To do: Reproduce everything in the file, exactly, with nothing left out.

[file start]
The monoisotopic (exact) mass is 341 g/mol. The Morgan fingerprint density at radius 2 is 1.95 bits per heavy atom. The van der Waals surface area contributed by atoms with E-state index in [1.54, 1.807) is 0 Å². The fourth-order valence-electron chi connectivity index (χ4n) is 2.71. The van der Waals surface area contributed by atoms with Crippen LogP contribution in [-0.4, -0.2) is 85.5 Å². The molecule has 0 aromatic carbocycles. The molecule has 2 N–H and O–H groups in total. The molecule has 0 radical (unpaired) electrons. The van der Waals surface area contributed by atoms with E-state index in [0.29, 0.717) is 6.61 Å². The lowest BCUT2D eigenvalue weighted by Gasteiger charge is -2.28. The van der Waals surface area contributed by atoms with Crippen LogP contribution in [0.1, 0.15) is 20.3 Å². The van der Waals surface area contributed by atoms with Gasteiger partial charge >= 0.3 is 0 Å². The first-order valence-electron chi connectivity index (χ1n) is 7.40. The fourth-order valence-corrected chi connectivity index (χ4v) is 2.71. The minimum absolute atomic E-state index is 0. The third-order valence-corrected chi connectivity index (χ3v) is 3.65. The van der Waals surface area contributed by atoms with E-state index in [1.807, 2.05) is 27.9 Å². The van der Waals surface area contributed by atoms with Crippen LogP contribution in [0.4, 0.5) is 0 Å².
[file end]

The monoisotopic (exact) mass is 341 g/mol. The Morgan fingerprint density at radius 2 is 1.95 bits per heavy atom. The van der Waals surface area contributed by atoms with E-state index in [1.54, 1.807) is 0 Å². The fourth-order valence-electron chi connectivity index (χ4n) is 2.71. The van der Waals surface area contributed by atoms with Crippen LogP contribution in [-0.4, -0.2) is 85.5 Å². The molecule has 0 aromatic carbocycles. The molecule has 2 N–H and O–H groups in total. The molecule has 0 radical (unpaired) electrons. The van der Waals surface area contributed by atoms with E-state index in [0.29, 0.717) is 6.61 Å². The lowest BCUT2D eigenvalue weighted by Gasteiger charge is -2.28. The van der Waals surface area contributed by atoms with Crippen LogP contribution in [0.1, 0.15) is 20.3 Å². The van der Waals surface area contributed by atoms with Gasteiger partial charge >= 0.3 is 0 Å². The first-order valence-electron chi connectivity index (χ1n) is 7.40. The fourth-order valence-corrected chi connectivity index (χ4v) is 2.71. The minimum absolute atomic E-state index is 0. The third-order valence-corrected chi connectivity index (χ3v) is 3.65. The van der Waals surface area contributed by atoms with E-state index in [1.807, 2.05) is 27.9 Å². The van der Waals surface area contributed by atoms with Crippen LogP contribution in [0.4, 0.5) is 0 Å².